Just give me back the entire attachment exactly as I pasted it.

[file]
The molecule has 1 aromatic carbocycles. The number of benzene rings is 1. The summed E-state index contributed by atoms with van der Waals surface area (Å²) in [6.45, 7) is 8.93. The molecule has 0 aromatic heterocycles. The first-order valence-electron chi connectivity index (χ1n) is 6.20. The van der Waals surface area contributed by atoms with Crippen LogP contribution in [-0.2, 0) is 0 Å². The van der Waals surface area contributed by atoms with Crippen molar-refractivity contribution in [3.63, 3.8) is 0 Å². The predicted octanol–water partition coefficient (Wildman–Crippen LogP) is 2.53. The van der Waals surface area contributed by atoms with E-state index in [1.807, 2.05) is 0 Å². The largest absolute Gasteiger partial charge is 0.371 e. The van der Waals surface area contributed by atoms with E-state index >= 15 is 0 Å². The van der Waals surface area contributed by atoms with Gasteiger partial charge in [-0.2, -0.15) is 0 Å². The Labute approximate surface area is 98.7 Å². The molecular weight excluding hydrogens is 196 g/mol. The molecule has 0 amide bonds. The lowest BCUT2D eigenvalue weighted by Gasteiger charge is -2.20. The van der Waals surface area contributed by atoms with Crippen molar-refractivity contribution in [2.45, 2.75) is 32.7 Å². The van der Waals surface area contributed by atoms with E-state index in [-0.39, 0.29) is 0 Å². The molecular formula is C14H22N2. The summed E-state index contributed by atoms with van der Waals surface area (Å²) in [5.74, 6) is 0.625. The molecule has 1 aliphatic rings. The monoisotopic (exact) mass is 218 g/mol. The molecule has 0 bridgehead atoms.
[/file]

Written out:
The molecule has 1 aromatic carbocycles. The number of benzene rings is 1. The summed E-state index contributed by atoms with van der Waals surface area (Å²) in [6.45, 7) is 8.93. The molecule has 0 aromatic heterocycles. The first-order valence-electron chi connectivity index (χ1n) is 6.20. The van der Waals surface area contributed by atoms with Crippen LogP contribution in [-0.2, 0) is 0 Å². The van der Waals surface area contributed by atoms with Crippen molar-refractivity contribution in [3.63, 3.8) is 0 Å². The predicted octanol–water partition coefficient (Wildman–Crippen LogP) is 2.53. The van der Waals surface area contributed by atoms with E-state index in [1.807, 2.05) is 0 Å². The largest absolute Gasteiger partial charge is 0.371 e. The van der Waals surface area contributed by atoms with E-state index >= 15 is 0 Å². The van der Waals surface area contributed by atoms with Gasteiger partial charge in [-0.2, -0.15) is 0 Å². The Labute approximate surface area is 98.7 Å². The molecular weight excluding hydrogens is 196 g/mol. The molecule has 0 amide bonds. The lowest BCUT2D eigenvalue weighted by Gasteiger charge is -2.20. The van der Waals surface area contributed by atoms with Crippen molar-refractivity contribution in [2.45, 2.75) is 32.7 Å². The van der Waals surface area contributed by atoms with E-state index in [-0.39, 0.29) is 0 Å². The molecular formula is C14H22N2. The summed E-state index contributed by atoms with van der Waals surface area (Å²) in [5.74, 6) is 0.625. The molecule has 1 aliphatic rings. The monoisotopic (exact) mass is 218 g/mol. The molecule has 0 bridgehead atoms.